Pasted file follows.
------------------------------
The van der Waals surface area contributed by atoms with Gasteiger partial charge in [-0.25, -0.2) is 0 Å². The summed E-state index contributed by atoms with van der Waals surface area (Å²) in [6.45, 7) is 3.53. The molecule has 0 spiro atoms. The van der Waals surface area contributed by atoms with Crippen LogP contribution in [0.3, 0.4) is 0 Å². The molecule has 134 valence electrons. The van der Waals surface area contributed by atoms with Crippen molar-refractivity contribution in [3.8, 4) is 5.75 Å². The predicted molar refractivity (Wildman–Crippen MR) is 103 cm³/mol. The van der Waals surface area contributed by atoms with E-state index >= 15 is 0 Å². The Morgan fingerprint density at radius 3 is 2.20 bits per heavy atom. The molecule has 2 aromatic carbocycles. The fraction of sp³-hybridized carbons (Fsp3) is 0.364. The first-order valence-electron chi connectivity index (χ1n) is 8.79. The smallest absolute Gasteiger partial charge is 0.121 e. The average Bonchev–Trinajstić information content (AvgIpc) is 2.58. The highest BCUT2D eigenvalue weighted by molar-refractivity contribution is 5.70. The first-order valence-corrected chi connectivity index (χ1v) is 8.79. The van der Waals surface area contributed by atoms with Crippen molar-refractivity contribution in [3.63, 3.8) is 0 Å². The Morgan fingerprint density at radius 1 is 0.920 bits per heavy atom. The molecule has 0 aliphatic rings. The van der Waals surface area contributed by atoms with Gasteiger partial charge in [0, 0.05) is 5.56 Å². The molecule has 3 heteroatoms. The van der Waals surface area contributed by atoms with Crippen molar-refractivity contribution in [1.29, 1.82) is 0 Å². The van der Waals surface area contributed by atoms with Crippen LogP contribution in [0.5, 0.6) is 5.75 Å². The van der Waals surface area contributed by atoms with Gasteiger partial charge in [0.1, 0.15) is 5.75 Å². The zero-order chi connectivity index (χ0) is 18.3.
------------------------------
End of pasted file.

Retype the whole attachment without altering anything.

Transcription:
The van der Waals surface area contributed by atoms with Gasteiger partial charge in [-0.25, -0.2) is 0 Å². The summed E-state index contributed by atoms with van der Waals surface area (Å²) in [6.45, 7) is 3.53. The molecule has 0 spiro atoms. The van der Waals surface area contributed by atoms with Crippen LogP contribution in [0.3, 0.4) is 0 Å². The molecule has 134 valence electrons. The van der Waals surface area contributed by atoms with Crippen molar-refractivity contribution in [3.8, 4) is 5.75 Å². The predicted molar refractivity (Wildman–Crippen MR) is 103 cm³/mol. The van der Waals surface area contributed by atoms with E-state index >= 15 is 0 Å². The Morgan fingerprint density at radius 3 is 2.20 bits per heavy atom. The molecule has 2 aromatic carbocycles. The fraction of sp³-hybridized carbons (Fsp3) is 0.364. The first-order valence-electron chi connectivity index (χ1n) is 8.79. The smallest absolute Gasteiger partial charge is 0.121 e. The average Bonchev–Trinajstić information content (AvgIpc) is 2.58. The highest BCUT2D eigenvalue weighted by molar-refractivity contribution is 5.70. The first-order valence-corrected chi connectivity index (χ1v) is 8.79. The van der Waals surface area contributed by atoms with Crippen molar-refractivity contribution in [3.63, 3.8) is 0 Å². The Morgan fingerprint density at radius 1 is 0.920 bits per heavy atom. The molecule has 0 aliphatic rings. The van der Waals surface area contributed by atoms with Gasteiger partial charge in [0, 0.05) is 5.56 Å². The molecule has 3 heteroatoms. The van der Waals surface area contributed by atoms with Crippen molar-refractivity contribution in [1.29, 1.82) is 0 Å². The van der Waals surface area contributed by atoms with Crippen LogP contribution in [0.5, 0.6) is 5.75 Å². The van der Waals surface area contributed by atoms with Gasteiger partial charge in [0.1, 0.15) is 5.75 Å². The zero-order chi connectivity index (χ0) is 18.3.